- Menstrual problems
- Sexual dysfunction, such as impotence in men and loss of sexual desire in both men and women
- Skin and hair problems, such as acne, psoriasis, and eczema, and permanent hair loss
- Gastrointestinal problems, such as GERD, gastritis, ulcerative colitis, and irritable colon
Help Is Available for Stress
Stress is a part of life. What matters most is how you handle it. The best thing you can do to prevent stress overload and the health consequences that come with it is to know your stress symptoms.
If you or a loved one is feeling overwhelmed by stress, talk to your doctor. Many symptoms of stress can also be signs of other health problems. Your doctor can evaluate your symptoms and rule out other conditions. If stress is to blame, your doctor can recommend a therapist or counsellor to help you better handle your stress.
Breathing can help
Take a deep breath in. Now let it out. You may notice a difference in how you feel already. Your breath is a powerful tool to ease stress and make you feel less anxious. Some simple breathing exercises can make a big difference if you make them part of your regular routine.
Before you get started, keep these tips in mind:
- Choose a place to do your breathing exercise. It could be in your bed, on your living room floor, or in a comfortable chair.
- Don’t force it. This can make you feel more stressed.
- Try to do it at the same time once or twice a day.
- Wear comfortable clothes.
- Many breathing exercises take only a few minutes. When you have more time, you can do them for 10 minutes or more to get even greater benefits.
Most people take short, shallow breaths into their chest. It can make you feel anxious and zap your energy. With this technique, you’ll learn how to take bigger breaths, all the way into your belly.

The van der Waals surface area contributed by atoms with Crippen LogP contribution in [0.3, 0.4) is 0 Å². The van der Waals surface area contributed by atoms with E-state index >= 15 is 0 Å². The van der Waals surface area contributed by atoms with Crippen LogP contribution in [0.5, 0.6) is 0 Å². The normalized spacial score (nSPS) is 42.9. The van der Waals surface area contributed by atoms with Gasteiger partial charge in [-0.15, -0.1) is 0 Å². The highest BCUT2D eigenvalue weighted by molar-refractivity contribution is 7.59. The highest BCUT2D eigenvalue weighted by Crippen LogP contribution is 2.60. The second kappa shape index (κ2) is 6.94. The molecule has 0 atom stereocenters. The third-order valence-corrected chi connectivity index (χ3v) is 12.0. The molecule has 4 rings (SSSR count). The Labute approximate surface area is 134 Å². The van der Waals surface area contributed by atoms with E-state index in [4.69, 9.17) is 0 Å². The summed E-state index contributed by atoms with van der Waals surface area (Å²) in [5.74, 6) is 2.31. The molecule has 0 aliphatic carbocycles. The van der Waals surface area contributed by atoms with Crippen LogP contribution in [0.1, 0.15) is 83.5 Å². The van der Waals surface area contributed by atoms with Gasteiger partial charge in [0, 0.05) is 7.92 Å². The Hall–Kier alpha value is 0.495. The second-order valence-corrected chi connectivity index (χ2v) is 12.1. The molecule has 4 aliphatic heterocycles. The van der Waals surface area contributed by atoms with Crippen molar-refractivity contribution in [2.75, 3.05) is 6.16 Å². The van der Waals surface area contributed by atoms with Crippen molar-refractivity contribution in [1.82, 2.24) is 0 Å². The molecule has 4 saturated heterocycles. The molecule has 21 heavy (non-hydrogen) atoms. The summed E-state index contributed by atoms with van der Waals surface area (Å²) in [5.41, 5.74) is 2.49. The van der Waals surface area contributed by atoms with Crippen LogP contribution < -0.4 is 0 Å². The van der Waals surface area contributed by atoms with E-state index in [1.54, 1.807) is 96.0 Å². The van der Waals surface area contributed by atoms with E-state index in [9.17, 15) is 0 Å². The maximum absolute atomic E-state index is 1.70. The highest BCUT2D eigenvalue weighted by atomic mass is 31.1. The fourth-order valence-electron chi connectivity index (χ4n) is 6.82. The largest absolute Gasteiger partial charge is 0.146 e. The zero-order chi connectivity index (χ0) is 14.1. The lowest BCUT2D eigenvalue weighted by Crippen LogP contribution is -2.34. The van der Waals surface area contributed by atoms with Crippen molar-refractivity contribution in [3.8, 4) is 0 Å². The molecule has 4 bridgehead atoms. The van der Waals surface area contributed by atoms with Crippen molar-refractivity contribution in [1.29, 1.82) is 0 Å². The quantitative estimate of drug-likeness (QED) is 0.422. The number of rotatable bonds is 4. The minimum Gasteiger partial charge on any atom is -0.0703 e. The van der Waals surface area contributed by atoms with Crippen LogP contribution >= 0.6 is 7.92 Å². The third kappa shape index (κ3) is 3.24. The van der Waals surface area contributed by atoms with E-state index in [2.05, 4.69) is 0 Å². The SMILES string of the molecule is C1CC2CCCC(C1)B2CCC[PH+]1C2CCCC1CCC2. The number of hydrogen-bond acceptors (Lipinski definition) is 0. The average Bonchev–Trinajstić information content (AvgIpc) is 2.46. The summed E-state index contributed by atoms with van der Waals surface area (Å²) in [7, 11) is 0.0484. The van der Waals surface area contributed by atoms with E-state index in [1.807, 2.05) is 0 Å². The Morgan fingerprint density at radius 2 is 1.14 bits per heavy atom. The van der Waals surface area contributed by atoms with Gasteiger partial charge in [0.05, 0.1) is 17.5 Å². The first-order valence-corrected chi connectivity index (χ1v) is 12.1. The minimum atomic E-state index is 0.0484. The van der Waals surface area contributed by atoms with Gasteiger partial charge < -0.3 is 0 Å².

- Get comfortable. You can lie on your back in bed or on the floor with a pillow under your head and knees. Or you can sit in a chair with your shoulders, head, and neck supported against the back of the chair.
- Breathe in through your nose. Let your belly fill with air.
- Breathe out through your nose.
- Place one hand on your belly. Place the other hand on your chest.
- As you breathe in, feel your belly rise. As you breathe out, feel your belly lower. The hand on your belly should move more than the one that’s on your chest.
- Take three more full, deep breaths. Breathe fully into your belly as it rises and falls with your breath.
While you do deep breathing, use a picture in your mind and a word or phrase to help you feel more relaxed.
- Close your eyes if they’re open.
- Take a few big, deep breaths.
- Breathe in. As you do that, imagine that the air is filled with a sense of peace and calm. Try to feel it throughout your body.
- Breathe out. While you’re doing it, imagine that the air leaves with your stress and tension.
- Now use a word or phrase with your breath. As you breathe in, say in your mind, “I breathe in peace and calm.”
- As you breathe out, say in your mind, “I breathe out stress and tension.”
- Continue for 10 to 20 minutes.
Thoughts for the week:
- How did you do with the questions?
- Have you spotted signs of stress?
- If you have this week use the breathing technique.
- Do this several times a day and observe how this helps.
Well that’ it for this week have a wonderful weekend and focus on the positive.